The X-Men's Cable wasn't always a grizzled old warrior from the future. Before he was sent forward in time to grow up and become the man who could defeat Apocalypse, he was Nathan Christopher Summers, Cyclops' infant son. Cyclops and Jean Grey initially cared for baby Nathan with the help of their X-Factor teammates. X-Factor had a lot of enemies, so Nathan was sometimes put in dangerous situations by those who wanted to hurt his parents. Fortunately, Nathan developed a way to protect himself with his telekinetic mutant ability, a method which was later borrowed for Jubilee's infant son, Shogo.
Whenever he found himself in danger, baby Nathan would protect himself by forming a telekinetic bubble that prevented enemies from hurting him. He first manifested this ability as a reflex when being attacked by a troll that had kidnapped him and the other members of X-Factor in X-Factor #42 (by Louise Simonson, Arthur Adams, Al Milgrom, Tom Vincent, and Joe Rosen). Later, Jean taught Nathan to control this ability and to form a bubble whenever he was potentially in danger. Jean's telekinetic powers and her telepathic bond with Nathan allowed her to teach him to use his powers in this way, and he was able to protect himself anytime X-Factor's enemies tried to come after him.
Many years later, in X-Men #15 (by Brian Wood, Matteo Buffagni, Paul Mounts, and VC's Joe Caramagna), Jubilee taught her adopted infant son Shogo a similar trick. Jubilee adopted Shogo after rescuing him from a disaster site, but Shogo's villainous father broke out of prison and threatened to kidnap him. To protect him in case of an attack, Jubilee procured a device that would form a small forcefield around Shogo when he activated it, much like baby Nathan's telekinetic bubble. Even though Shogo was just a baby, he was able to operate the protective device when his father came after him. Although this method used technology instead of mutant powers, it was no less successful, and Shogo remained unharmed.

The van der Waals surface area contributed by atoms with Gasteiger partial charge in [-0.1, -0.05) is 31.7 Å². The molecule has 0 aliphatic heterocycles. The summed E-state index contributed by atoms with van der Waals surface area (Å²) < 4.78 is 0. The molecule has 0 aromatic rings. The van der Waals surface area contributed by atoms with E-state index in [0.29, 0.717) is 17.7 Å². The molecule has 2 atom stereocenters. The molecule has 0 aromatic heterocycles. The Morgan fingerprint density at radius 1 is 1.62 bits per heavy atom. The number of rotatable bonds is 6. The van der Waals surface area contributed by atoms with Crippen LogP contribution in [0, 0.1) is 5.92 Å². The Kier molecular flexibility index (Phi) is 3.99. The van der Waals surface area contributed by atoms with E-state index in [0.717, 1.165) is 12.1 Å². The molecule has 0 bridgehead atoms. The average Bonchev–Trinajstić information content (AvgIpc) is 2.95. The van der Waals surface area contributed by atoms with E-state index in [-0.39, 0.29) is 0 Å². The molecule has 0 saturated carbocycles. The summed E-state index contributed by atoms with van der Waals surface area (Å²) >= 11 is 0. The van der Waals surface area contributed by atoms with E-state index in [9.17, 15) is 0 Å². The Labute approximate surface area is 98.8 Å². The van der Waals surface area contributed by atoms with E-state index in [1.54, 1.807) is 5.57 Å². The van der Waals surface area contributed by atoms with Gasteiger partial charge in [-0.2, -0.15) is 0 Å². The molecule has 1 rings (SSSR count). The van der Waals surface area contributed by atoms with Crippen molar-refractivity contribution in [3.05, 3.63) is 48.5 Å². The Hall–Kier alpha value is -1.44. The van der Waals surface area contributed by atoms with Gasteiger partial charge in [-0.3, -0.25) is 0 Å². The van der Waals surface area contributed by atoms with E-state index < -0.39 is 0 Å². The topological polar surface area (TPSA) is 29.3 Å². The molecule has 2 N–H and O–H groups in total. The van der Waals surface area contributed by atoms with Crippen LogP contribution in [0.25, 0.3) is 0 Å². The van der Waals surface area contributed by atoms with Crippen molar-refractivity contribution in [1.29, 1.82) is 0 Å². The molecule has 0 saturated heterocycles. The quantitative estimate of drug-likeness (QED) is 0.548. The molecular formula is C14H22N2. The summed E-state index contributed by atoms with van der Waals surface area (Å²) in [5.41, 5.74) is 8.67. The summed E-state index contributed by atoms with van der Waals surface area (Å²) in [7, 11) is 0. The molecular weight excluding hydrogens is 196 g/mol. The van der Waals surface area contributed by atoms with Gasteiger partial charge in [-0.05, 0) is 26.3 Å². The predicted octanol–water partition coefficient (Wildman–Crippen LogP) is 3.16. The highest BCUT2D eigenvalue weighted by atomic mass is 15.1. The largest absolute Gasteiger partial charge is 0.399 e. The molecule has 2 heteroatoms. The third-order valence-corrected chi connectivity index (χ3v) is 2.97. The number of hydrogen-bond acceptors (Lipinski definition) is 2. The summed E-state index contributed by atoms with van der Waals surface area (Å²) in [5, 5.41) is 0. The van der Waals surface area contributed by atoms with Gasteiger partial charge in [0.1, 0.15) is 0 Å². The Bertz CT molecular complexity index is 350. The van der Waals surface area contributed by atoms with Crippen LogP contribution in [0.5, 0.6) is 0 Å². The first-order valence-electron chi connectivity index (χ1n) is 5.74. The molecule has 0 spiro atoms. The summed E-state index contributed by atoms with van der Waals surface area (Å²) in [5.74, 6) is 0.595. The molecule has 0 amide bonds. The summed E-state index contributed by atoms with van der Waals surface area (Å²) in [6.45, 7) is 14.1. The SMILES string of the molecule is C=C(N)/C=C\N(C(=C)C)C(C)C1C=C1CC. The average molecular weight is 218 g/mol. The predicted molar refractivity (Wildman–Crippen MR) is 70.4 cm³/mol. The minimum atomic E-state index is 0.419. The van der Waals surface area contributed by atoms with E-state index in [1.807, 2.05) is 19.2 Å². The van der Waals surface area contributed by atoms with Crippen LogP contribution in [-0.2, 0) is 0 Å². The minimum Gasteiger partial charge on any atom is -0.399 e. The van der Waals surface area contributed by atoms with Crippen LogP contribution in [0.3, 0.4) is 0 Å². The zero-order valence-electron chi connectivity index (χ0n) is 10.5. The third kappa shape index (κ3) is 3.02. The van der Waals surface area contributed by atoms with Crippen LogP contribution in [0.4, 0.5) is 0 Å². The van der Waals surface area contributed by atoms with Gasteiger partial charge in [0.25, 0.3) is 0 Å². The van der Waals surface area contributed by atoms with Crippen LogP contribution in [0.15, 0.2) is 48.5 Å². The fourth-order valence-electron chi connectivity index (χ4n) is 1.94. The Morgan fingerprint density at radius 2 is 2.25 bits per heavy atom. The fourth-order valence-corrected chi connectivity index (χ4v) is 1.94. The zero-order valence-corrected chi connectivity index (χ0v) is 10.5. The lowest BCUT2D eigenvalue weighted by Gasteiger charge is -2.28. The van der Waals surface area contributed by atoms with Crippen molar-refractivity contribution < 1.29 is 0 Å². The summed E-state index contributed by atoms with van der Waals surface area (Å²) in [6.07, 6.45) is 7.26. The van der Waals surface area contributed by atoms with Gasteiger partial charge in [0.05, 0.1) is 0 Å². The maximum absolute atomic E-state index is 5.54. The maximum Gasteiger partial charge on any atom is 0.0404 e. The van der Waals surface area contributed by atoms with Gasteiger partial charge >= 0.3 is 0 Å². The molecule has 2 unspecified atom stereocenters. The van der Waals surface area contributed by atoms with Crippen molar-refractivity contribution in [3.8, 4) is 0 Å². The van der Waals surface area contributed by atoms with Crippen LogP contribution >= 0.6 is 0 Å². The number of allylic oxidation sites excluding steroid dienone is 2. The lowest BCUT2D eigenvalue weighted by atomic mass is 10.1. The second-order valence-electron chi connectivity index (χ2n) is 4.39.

The comic never specifically says that Shogo's forcefield was based on Nathan's telekinetic bubble from X-Factor, but the inspiration is obvious. This callback reveals an important truth about the X-Men, which is that it's always going to be dangerous for the X-Men to raise children of their own since their status as X-Men makes them targets. Therefore, these types of safety measures will always be necessary for infants associated with the X-Men.
To some extent, this is true of all superheroes, and it's part of the reason why there aren't too many superheroes with babies. It's a dangerous occupation by nature. However, this is particularly the case for the X-Men, who are often the targets of anti-mutant bigotry and hate crimes. Mutants and their children are at extra risk.
Now that Krakoa has been established as a safe haven for mutants, the X-Men don't have to worry as much about the safety of their young children. This is true whether the children are mutants or humans. Shogo is a human baby, but Krakoa has granted Jubilee permission for him to stay with her on Krakoa. Still, as the mutants of Krakoa follow the law to "make more mutants," it would be in their best interest to remember the danger that the children of mutants once experienced and the safety measures that the X-Men took to protect them.
KEEP READING: The X-Men's Excalibur Referenced an Obscure Marvel Story - and It Could Be Important